[i] Martínez, L. (2016). Teachers’ Voices on Social Emotional Learning: Identifying the conditions that make implementation possible. International Journal of Emotional Education, 8(2), 6.

Ready for School?

A few weeks back, I registered my daughter for kindergarten in the local school district. It was a moment filled with different emotions: excitement for the new experiences she will have, worry for the challenges, and also a bit of sadness because she is no longer my little “baby”. A moment of true self-awareness! Read more

3 Strategies to Navigate Emotions

I recently met with a fantastic group of principals. Two weeks into the new school year and they were already discussing serious issues taking place at their schools. You could almost touch the tension in the room. We started the meeting with a simple breathing exercise, so we could all (including myself!) get our minds ready to engage and participate in meaningful ways. Learning ways to navigate emotions and deal with the stress of daily life is a major goal in Social Emotional Learning that applies to both students and adults. Read more

I Do, We Do, You Do

“Mama! Remember… You cannot say stupid”. My 4-year old daughter does not let me forget that she is watching and learning from the way I behave, what I say and how I relate to others. As a parent, I need to be able to model the behaviors and skills that I expect her to develop and practice on a regular basis. As you have probably experienced at some point, children and youth are watching adult behavior all the time, and they often feel puzzled when we ask them to do things they don’t see adults doing. Intentionally or not, adults model social and emotional skills for children and youth. Read more

2y + 3x = SEL

It has been almost 6 years since the Common Core State Standards were released. The adoption of common standards in the US has brought exciting changes for students and teachers, and a fair amount of frustration, anger and fear of failure. Although the standards have received many criticisms, Montoy-Wilson, a 2nd grade teacher in East Palo Alto (California), describes them as a tool to address the achievement gap and equip all students with proper tools for the 21st century: Read more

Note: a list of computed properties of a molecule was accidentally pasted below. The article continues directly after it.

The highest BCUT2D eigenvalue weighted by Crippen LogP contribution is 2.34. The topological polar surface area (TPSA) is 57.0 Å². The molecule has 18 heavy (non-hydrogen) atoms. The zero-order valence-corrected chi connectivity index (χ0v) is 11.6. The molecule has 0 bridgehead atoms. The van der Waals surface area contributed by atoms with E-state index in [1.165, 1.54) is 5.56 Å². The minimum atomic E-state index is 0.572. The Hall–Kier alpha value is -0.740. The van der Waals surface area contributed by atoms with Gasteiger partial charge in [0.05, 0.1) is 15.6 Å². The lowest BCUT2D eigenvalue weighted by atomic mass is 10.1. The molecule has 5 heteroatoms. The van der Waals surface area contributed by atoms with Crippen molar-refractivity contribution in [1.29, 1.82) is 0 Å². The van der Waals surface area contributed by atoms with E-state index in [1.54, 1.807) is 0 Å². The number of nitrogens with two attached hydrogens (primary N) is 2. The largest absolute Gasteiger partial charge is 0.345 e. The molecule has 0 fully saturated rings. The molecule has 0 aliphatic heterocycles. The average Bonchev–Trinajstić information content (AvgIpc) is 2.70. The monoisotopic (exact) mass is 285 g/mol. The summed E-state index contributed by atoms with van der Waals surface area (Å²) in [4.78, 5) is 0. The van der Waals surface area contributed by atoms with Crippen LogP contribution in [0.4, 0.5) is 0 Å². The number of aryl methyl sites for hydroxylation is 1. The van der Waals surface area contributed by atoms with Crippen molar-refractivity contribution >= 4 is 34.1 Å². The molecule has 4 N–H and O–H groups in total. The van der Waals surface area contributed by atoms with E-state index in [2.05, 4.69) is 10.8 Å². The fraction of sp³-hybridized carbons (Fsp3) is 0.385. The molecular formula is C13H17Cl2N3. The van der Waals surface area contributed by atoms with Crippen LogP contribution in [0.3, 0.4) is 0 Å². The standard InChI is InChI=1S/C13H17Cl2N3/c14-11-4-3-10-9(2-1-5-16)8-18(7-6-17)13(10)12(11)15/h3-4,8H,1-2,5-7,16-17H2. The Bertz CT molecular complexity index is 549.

Got Anger?

A few years back, my principal and I had an argument about some testing that needed to get done. From my classroom, a remodeled closet above the gym, I could hear her heels coming towards my class… I started sweating and my heart was pounding; she was not even there yet, and I was already getting angry again! My mind was quickly building a catalog of all the situations where there had been tension between us, which made me even angrier. The conversation did NOT start with “I hear what you are saying…” and there were some passive aggressive remarks made… by me. Fortunately, we were able to work through the issue and made a plan to solve the problem. When she left, I felt so relieved. Read more

Educating for Freedom

In an earlier post, I encourage my readers to explicitly name the great virtues they would like their students to have. It is important that we (educators) ask ourselves these important questions to find and give meaning to the work we do with children and youth. For me, education was (and still is today) the way to freedom; the necessary tool to empower others and create a better future. Paulo Freire, one of the founders of critical pedagogy, believed that all education (in the broadest sense) was part of a project of freedom, a prpaulo-freire6eparation for a self-managed life. In this post, I want to offer an “SEL perspective” on Freire’s work and identify the social and emotional competencies we need to teach and practice in order to fulfill Freire’s dream: to develop self-determined citizens that engage in civic life and critically contribute to society. Read more